The Fourth of July is “about our independence,” she said. “Not just about fireworks.”

Authorities in the Phoenix suburb of Glendale seized nearly 4,000 pounds of banned fireworks this week after getting a tip about an illegal sales operation at a house.

Fireworks can be a big danger as many parts of the American West struggle with drought, turning vegetation into tinder for flames.

“It definitely compounds the risk for starting wildfires,” Jessica Gardetto, a spokeswoman for the National Interagency Fire Center in Boise, Idaho, said of fireworks.

The centre is predicting more wildfires than usual in July across a swath of the U.S. West. And fires started by retail fireworks tend to burn near homes, said Gardetto, who has heard them explode every day for the last week in her neighbourhood.

Fires are just one cause for concern. Some doctors fear injuries will increase this year as more people experiment with fireworks at home.

Dr. Erin Miller, a hand surgeon at Harborview Medical Center in Seattle, said she amputated 42 fingers due to fireworks injuries last year while she was on call during the Fourth of July.

She has simple advice for revelers: Do not use larger fireworks like mortars and cherry bombs.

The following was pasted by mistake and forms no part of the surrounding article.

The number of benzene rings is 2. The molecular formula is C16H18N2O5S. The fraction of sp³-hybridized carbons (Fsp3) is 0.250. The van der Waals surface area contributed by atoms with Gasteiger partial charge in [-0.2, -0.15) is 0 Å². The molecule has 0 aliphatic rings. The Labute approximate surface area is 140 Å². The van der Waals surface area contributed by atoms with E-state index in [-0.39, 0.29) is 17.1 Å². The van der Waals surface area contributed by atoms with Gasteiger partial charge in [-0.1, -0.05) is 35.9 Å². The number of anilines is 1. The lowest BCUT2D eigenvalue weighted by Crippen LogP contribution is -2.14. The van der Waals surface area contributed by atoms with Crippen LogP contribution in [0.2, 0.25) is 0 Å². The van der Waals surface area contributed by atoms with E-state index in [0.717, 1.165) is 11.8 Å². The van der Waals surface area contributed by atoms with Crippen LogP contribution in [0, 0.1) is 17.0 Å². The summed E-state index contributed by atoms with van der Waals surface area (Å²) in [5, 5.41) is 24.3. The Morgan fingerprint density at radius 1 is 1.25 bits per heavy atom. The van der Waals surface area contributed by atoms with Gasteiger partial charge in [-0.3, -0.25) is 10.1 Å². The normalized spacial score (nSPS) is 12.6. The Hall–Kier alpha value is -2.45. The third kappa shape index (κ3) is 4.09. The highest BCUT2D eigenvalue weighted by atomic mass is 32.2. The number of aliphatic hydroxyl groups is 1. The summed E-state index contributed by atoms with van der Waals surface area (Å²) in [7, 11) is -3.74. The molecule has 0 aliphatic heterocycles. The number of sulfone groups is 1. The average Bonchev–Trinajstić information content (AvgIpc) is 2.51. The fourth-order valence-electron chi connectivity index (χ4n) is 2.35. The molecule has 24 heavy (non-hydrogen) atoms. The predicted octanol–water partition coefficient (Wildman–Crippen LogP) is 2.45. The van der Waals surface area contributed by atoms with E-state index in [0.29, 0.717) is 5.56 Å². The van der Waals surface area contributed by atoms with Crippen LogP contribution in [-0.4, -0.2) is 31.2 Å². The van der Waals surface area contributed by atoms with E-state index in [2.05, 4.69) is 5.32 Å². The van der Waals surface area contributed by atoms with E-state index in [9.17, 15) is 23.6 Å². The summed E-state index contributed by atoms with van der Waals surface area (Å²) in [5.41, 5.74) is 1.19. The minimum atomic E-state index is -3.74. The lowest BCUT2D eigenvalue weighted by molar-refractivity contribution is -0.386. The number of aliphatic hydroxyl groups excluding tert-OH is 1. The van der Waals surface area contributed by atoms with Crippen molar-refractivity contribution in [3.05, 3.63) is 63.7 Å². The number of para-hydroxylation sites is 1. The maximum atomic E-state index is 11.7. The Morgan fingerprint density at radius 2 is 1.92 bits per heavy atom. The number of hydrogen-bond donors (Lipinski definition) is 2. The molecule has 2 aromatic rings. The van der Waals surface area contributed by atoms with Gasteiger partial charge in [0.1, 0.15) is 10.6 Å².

“Do not mix alcohol or any other substances if you’re choosing to use fireworks,” she added.

But not everyone is as alarmed by the increased interest in consumer fireworks.

“It’s business as usual for us,” said Chris James, a spokesman for the Glendale Fire Department.

The agency will have extra units on standby like usual for the holiday, he said. He recommends having water and a fire extinguisher nearby.

“It’s basic common sense we try to preach,” James said.

Fire departments and many sellers also urge people to have a sober “designated shooter,” said Houser of the National Fireworks Association.

Some in the industry believe monthslong lockdowns during the pandemic explain the increased interest in blowing off steam with fireworks.

“We’ve all been cooped up at home. We all have a lot of added stresses,” said James Fuller, a spokesman for TNT Fireworks. “I think a lot of folks want to feel good again.”